Nichols — described by family as a “good kid” who loved skateboarding, photography and his 4-year-old son — was arrested after officers stopped him for reckless driving. Police said in a statement the day after the encounter that “a confrontation occurred” as officers approached the vehicle and Nichols ran; they said officers caught up to him and that ”another confrontation occurred” while they were taking him into custody. Police said Nichols complained of shortness of breath and was taken to a hospital, where he died three days later.
Relatives have accused the police of beating Nichols and causing him to have a heart attack and kidney failure. Authorities have only said that Nichols experienced a medical emergency. The U.S. Justice Department has opened a civil rights investigation into the arrest, and the Tennessee Bureau of Investigation is looking into whether excessive force was used.
Memphis police Director Cerelyn "CJ" Davis announced Friday that five officers involved in the arrest were fired after the police probe determined that they used excessive force or failed to intervene and render aid. The officers were identified as Tadarrius Bean, Demetrius Haley, Emmitt Martin III, Desmond Mills, Jr. and Justin Smith.
All five officers are Black, though Crump said that was irrelevant and that Black and brown motorists often are treated differently than whites regardless of the officers’ race, and that the pain of Nichols’ death “is just the same.”
Nichols’ stepfather Rodney Wells, who said the family wants the officers charged with first-degree murder, told reporters that his stepson had good reason to run from the officers.
“Our son ran because he was scared for his life,” Rodney Wells said. “And when you see the video, you’ll see why he was scared for his life.”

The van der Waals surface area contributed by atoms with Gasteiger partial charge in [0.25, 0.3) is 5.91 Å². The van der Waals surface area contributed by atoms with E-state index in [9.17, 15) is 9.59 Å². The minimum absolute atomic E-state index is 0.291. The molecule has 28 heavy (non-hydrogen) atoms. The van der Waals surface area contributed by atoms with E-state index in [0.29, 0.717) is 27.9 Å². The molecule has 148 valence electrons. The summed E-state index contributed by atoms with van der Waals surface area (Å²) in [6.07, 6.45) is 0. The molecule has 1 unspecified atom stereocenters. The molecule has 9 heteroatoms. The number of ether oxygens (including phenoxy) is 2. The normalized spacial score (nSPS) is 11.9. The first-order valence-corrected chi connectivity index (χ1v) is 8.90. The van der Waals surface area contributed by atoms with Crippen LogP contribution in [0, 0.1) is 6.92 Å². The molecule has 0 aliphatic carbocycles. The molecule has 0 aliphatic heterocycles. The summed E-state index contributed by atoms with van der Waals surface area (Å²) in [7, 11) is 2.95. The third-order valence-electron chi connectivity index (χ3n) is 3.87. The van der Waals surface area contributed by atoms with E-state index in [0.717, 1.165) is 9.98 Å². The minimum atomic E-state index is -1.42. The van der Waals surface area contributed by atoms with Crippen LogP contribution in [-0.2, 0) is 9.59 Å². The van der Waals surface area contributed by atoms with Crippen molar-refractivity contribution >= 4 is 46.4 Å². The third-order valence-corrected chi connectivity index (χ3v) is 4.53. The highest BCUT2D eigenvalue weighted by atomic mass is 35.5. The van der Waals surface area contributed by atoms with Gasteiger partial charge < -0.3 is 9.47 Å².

Attorneys said Nichols can be heard on the video crying out for his mother.
RowVaughn Wells said that on the day of the arrest, her son was looking forward to a chicken she was going to cook for dinner that night.
“All my son was trying to do was come home,” said Wells, who sobbed during the news conference and told reporters Nichols was less than 80 yards (73 meters) from home when Memphis police officers “murdered him.”
“We’re going to get justice for my son, Tyre, if that’s the last breath I take,” she said.
After the family's news conference about 10 activists walked into the lobby of Mulroy's office to demand answers to why the district attorney was withholding the video from the public for up to two more weeks and why he hadn't charged the officers.
“People want to see what happened to Tyre,” activist Pamela Buress said. “And we’re angry about it.”
The Nichols case is the latest high-profile death to rattle the city. Since November 2021, Memphis has seen the fatal shooting of rapper Young Dolph in a daytime ambush at a bakery, a crime rampage in which a man has been charged with fatally shooting three people and wounding three others, the killing of a United Methodist Church pastor during a carjacking in her driveway and the early-morning kidnapping of a jogger whose body was later found near a house.
Associated Press video journalist Noreen Nasir, and reporters Rebecca Reynolds in Louisville, Kentucky, and Tammy Webber in Fenton, Michigan, contributed to this story.
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